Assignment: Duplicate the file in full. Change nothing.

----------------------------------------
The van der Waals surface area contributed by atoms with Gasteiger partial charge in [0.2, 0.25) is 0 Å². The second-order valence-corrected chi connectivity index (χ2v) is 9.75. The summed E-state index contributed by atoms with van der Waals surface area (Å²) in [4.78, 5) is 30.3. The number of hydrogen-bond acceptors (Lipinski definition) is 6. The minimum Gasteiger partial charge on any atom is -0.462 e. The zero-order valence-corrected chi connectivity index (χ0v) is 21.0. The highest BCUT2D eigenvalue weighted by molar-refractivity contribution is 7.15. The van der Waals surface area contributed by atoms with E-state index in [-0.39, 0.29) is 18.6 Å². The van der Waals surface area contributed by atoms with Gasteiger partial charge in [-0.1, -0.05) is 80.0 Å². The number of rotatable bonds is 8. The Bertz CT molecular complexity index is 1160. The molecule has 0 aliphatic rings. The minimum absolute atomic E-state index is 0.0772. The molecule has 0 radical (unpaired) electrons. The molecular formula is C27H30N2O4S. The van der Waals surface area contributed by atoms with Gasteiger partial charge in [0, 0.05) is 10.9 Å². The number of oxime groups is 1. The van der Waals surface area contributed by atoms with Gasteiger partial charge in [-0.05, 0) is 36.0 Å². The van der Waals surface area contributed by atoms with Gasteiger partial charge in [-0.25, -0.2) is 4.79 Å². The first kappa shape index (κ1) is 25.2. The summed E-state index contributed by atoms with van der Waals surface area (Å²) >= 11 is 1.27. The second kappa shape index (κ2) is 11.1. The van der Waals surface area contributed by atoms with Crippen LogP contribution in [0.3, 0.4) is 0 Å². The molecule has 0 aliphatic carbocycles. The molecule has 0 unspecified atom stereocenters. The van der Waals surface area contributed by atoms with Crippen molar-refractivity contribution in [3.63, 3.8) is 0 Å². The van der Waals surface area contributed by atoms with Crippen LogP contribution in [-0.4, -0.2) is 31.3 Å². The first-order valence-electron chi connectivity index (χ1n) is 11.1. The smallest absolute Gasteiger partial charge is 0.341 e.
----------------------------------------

The van der Waals surface area contributed by atoms with Gasteiger partial charge in [0.2, 0.25) is 0 Å². The second-order valence-corrected chi connectivity index (χ2v) is 9.75. The summed E-state index contributed by atoms with van der Waals surface area (Å²) in [4.78, 5) is 30.3. The number of hydrogen-bond acceptors (Lipinski definition) is 6. The minimum Gasteiger partial charge on any atom is -0.462 e. The zero-order valence-corrected chi connectivity index (χ0v) is 21.0. The highest BCUT2D eigenvalue weighted by molar-refractivity contribution is 7.15. The van der Waals surface area contributed by atoms with E-state index in [-0.39, 0.29) is 18.6 Å². The van der Waals surface area contributed by atoms with Gasteiger partial charge in [-0.1, -0.05) is 80.0 Å². The number of rotatable bonds is 8. The Bertz CT molecular complexity index is 1160. The molecule has 0 aliphatic rings. The minimum absolute atomic E-state index is 0.0772. The molecule has 0 radical (unpaired) electrons. The molecular formula is C27H30N2O4S. The van der Waals surface area contributed by atoms with Gasteiger partial charge in [0, 0.05) is 10.9 Å². The number of oxime groups is 1. The van der Waals surface area contributed by atoms with Gasteiger partial charge in [-0.05, 0) is 36.0 Å². The van der Waals surface area contributed by atoms with Gasteiger partial charge in [-0.25, -0.2) is 4.79 Å². The first kappa shape index (κ1) is 25.2. The summed E-state index contributed by atoms with van der Waals surface area (Å²) >= 11 is 1.27. The second kappa shape index (κ2) is 11.1. The van der Waals surface area contributed by atoms with Crippen LogP contribution in [0.3, 0.4) is 0 Å². The molecule has 0 aliphatic carbocycles. The molecule has 0 unspecified atom stereocenters. The van der Waals surface area contributed by atoms with Crippen molar-refractivity contribution in [3.63, 3.8) is 0 Å². The van der Waals surface area contributed by atoms with Crippen LogP contribution in [-0.4, -0.2) is 31.3 Å². The first-order valence-electron chi connectivity index (χ1n) is 11.1. The smallest absolute Gasteiger partial charge is 0.341 e.